Boaz: Generosity, Loyalty, and Restraint

Ok, here we go. I’ve teased my Men of the Bible series, and I started with the obvious first choice… Boaz? Truthfully, I don’t know why, it’s just what happened. I hope this will be enlightening and fun. I hope we’ll all learn a little. The goal of the series is to look at the men in the Bible and see attributes they display, their ups and downs, and how their stories intertwine. I expect this to last this full year, and even expect to do some refreshers in 2017. So, hopefully this is what the people want… because it’s happening either way. I’d love to hear feedback on it! Now without further delay, Boaz.


Summary of the book of Ruth

Since all of Boaz’s story takes place in Ruth, I’m going to summarize the book of Ruth to start out.

The book of Ruth is a very powerful book with an intriguing story.

It starts with tragedy: Naomi and her husband have two adult, married sons. Naomi’s husband dies, then shortly after both her sons die. The two daughter-in-laws are Orpah and Ruth. Naomi feels like she’s cursed and tells Orpah and Ruth to go on their way because she doesn’t want them to be sucked up in her vortex of negativity. Ruth refuses:

16 But Ruth replied, “Don’t urge me to leave you or to turn back from you. Where you go I will go, and where you stay I will stay. Your people will be my people and your God my God. ; 17 Where you die I will die, and there I will be buried. May the Lord deal with me, be it ever so severely, if even death separates you and me.”

Naomi and Ruth went to Bethlehem to find a new home. As customary of women of her station, Ruth went into the fields during barley harvest to glean the excess barley. Gleanings were the stalks left after the first cutting, which the law of the day required be left for those in need (widows, orphans, etc.). This is where Boaz comes into the story. Boaz is known as a man of great character, and Boaz not only allows the gleaning, but goes the extra mile in what he allows those who are less fortunate to take.

Boaz heard the story of Ruth and how she was so loyal to Naomi, and wanted to make sure she was blessed for her heart. So in 2:12, he says

12May the Lord repay you for what you have done. May you be richly rewarded by the Lord, the God of Israel, under whose wings you have come to take refuge.”

Ruth responds:

13“May I continue to find favor in your eyes, my lord,” she said. “You have put me at ease by speaking kindly to your servant—though I do not have the standing of one of your servants.”

Turns out Boaz is related to Naomi, and Naomi hatches a plan. The law allowed a male relative to take a widowed woman as their wife as a way to protect and provide for bereaved women. Naomi wants to bless Ruth, and tells Ruth to essentially present herself to Boaz to be his wife. Boaz responds honorably, and in the end Ruth and Boaz get married.

When Ruth and Boaz had their first child, they gave the child to Naomi to take as her own. This child, the child that could only happen through these crazy set of circumstances, was a part of the lineage of David. David, the lineage of Jesus. AMAZING.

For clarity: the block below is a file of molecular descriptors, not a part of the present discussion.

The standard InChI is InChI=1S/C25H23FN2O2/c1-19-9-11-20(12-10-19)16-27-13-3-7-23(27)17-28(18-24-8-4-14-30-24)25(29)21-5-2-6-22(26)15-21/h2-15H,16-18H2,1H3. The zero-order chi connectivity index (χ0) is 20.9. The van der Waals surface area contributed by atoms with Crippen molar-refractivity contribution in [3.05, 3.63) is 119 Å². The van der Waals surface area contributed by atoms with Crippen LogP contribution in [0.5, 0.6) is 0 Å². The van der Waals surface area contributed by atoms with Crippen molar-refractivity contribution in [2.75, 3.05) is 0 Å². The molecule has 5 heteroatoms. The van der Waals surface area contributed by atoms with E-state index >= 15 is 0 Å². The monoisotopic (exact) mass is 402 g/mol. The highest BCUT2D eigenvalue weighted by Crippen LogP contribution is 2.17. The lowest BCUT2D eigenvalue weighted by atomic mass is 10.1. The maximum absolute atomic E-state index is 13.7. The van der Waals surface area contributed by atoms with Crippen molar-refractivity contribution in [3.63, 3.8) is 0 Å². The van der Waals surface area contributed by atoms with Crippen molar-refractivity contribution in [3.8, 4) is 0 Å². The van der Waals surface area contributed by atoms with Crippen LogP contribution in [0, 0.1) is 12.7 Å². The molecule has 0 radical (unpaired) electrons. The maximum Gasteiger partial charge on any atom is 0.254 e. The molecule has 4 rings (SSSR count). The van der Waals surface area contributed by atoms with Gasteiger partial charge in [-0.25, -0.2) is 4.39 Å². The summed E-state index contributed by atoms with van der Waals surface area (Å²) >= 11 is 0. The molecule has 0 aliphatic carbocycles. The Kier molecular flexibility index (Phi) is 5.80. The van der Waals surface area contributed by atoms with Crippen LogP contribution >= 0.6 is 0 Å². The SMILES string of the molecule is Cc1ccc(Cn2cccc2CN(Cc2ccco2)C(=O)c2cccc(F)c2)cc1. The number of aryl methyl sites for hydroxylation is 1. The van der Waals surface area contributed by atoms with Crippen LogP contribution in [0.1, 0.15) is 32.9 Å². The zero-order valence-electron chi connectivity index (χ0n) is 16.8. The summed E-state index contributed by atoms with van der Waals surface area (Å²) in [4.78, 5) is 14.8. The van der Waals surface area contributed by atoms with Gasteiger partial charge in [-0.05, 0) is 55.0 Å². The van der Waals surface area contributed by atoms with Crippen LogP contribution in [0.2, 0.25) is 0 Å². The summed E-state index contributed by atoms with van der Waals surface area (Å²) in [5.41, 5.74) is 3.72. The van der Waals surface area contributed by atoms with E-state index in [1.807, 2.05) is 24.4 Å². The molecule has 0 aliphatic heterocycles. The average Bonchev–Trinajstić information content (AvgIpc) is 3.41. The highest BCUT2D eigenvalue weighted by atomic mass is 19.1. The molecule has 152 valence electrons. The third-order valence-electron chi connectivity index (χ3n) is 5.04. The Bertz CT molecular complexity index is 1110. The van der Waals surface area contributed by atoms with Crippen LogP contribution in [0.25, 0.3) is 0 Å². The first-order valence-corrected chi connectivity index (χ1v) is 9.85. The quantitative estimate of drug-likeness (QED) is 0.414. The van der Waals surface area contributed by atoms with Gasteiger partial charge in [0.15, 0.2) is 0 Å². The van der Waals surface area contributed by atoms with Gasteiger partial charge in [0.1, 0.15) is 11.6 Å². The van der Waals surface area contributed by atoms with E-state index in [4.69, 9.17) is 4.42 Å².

This is a beautiful story in which you can see God’s hand through it all. God worked through all the small details and decisions of their life for good.

The Attributes of Boaz

So, going back to the Men of the Bible theme, let’s look at Boaz.

Boaz showed generosity

Boaz didn’t have to offer more of his barley to the widows or orphans, but he chose to because he had a big heart. Not only that, but he then heard Ruth’s story and offered her some of the first cutting. Boaz went out of his way to bless others.

Boaz showed loyalty

Boaz showed loyalty in a couple ways. First, he responded to Ruth’s loyalty and made it his duty to become a part of their story. If Ruth had not showed loyalty, she wouldn’t have received Boaz’s blessings.

Second, he agreed to marry Ruth. But during the process, he made sure to go about it the right way, showing loyalty to the family as a whole.

Boaz showed restraint

Boaz showed restraint in a few ways. He chose to respect Ruth and wanted to make sure everything was done the right way. First, he wanted to assure no one thought he had acted unhonorably. When Ruth presented herself to him for marriage, it could have looked like they were together before marriage. Boaz did everything he could to remain blameless, showing a significant amount of restraint.

Second, he followed the ancient customs. The custom meant relatives had the opportunity to take a widow as their wife, as a way to protect and provide for the widow. What this meant is that Ruth could be taken as a wife by the closest relative. But Boaz wasn’t the closest relative. Instead of Boaz just taking Ruth as his wife, he went through the proper procedures. He offered Ruth to the correct relative, who decided against marrying her. This freed her up to marry Boaz.

Boaz showed restraint, as he could have taken Ruth as his wife without doing it the honorable way. He showed his character by his response, and was blessed by it.


 

It’s amazing to see God move in every situation of this story. God brought all the circumstances together, even though he didn’t explicitly tell the players in the story what to do. Circumstances that were horrible were brought together for a beautiful story in the end. It’s a great testament to us, as we get discouraged day-to-day, to know that God can weave whatever he needs together.

God is working, even where and when you don’t see him. This is also a great story: we don’t always need to hear God’s voice to act. The actions of the players appear to be independent of God’s words, because they’re actions that come natural to the players. They’re actions that come from the traits of the individuals involved display. Ruth and her loyalty, Boaz and his generosity, and Naomi and her tragedy.